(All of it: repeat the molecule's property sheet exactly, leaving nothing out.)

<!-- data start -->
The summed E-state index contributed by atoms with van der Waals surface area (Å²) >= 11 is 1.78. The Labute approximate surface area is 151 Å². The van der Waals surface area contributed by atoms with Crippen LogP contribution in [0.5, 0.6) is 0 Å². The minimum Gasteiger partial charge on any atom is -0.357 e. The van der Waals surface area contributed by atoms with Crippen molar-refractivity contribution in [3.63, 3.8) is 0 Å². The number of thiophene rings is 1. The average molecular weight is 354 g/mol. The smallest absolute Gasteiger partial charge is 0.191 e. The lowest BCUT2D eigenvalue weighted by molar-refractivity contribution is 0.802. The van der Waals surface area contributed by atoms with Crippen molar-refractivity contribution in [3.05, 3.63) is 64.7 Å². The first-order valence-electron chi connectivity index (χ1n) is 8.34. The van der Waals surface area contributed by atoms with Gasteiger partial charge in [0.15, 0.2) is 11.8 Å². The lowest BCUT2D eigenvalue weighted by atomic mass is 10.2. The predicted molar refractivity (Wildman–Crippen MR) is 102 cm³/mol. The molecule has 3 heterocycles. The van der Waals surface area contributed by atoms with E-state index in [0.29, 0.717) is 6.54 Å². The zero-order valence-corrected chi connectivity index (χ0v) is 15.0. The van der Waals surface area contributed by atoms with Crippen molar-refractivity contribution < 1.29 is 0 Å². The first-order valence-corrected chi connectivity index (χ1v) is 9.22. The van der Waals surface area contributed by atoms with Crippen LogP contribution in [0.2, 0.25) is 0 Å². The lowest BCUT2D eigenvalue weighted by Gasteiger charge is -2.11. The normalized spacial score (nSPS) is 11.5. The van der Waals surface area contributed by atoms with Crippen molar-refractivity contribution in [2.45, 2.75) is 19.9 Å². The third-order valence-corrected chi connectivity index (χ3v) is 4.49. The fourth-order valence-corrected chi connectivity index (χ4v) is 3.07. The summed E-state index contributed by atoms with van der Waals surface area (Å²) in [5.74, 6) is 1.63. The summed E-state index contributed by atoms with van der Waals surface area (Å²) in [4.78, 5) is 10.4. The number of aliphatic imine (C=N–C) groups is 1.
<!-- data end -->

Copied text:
The summed E-state index contributed by atoms with van der Waals surface area (Å²) >= 11 is 1.78. The Labute approximate surface area is 151 Å². The van der Waals surface area contributed by atoms with Crippen LogP contribution in [0.5, 0.6) is 0 Å². The minimum Gasteiger partial charge on any atom is -0.357 e. The van der Waals surface area contributed by atoms with Crippen molar-refractivity contribution in [3.63, 3.8) is 0 Å². The number of thiophene rings is 1. The average molecular weight is 354 g/mol. The smallest absolute Gasteiger partial charge is 0.191 e. The lowest BCUT2D eigenvalue weighted by molar-refractivity contribution is 0.802. The van der Waals surface area contributed by atoms with Crippen molar-refractivity contribution in [3.05, 3.63) is 64.7 Å². The first-order valence-electron chi connectivity index (χ1n) is 8.34. The van der Waals surface area contributed by atoms with Gasteiger partial charge in [0.15, 0.2) is 11.8 Å². The lowest BCUT2D eigenvalue weighted by atomic mass is 10.2. The predicted molar refractivity (Wildman–Crippen MR) is 102 cm³/mol. The molecule has 3 heterocycles. The van der Waals surface area contributed by atoms with E-state index in [0.29, 0.717) is 6.54 Å². The zero-order valence-corrected chi connectivity index (χ0v) is 15.0. The van der Waals surface area contributed by atoms with Crippen molar-refractivity contribution < 1.29 is 0 Å². The first-order valence-corrected chi connectivity index (χ1v) is 9.22. The van der Waals surface area contributed by atoms with Crippen LogP contribution in [0.2, 0.25) is 0 Å². The lowest BCUT2D eigenvalue weighted by Gasteiger charge is -2.11. The normalized spacial score (nSPS) is 11.5. The van der Waals surface area contributed by atoms with Crippen molar-refractivity contribution in [2.45, 2.75) is 19.9 Å². The third-order valence-corrected chi connectivity index (χ3v) is 4.49. The fourth-order valence-corrected chi connectivity index (χ4v) is 3.07. The summed E-state index contributed by atoms with van der Waals surface area (Å²) in [5.74, 6) is 1.63. The summed E-state index contributed by atoms with van der Waals surface area (Å²) in [4.78, 5) is 10.4. The number of aliphatic imine (C=N–C) groups is 1.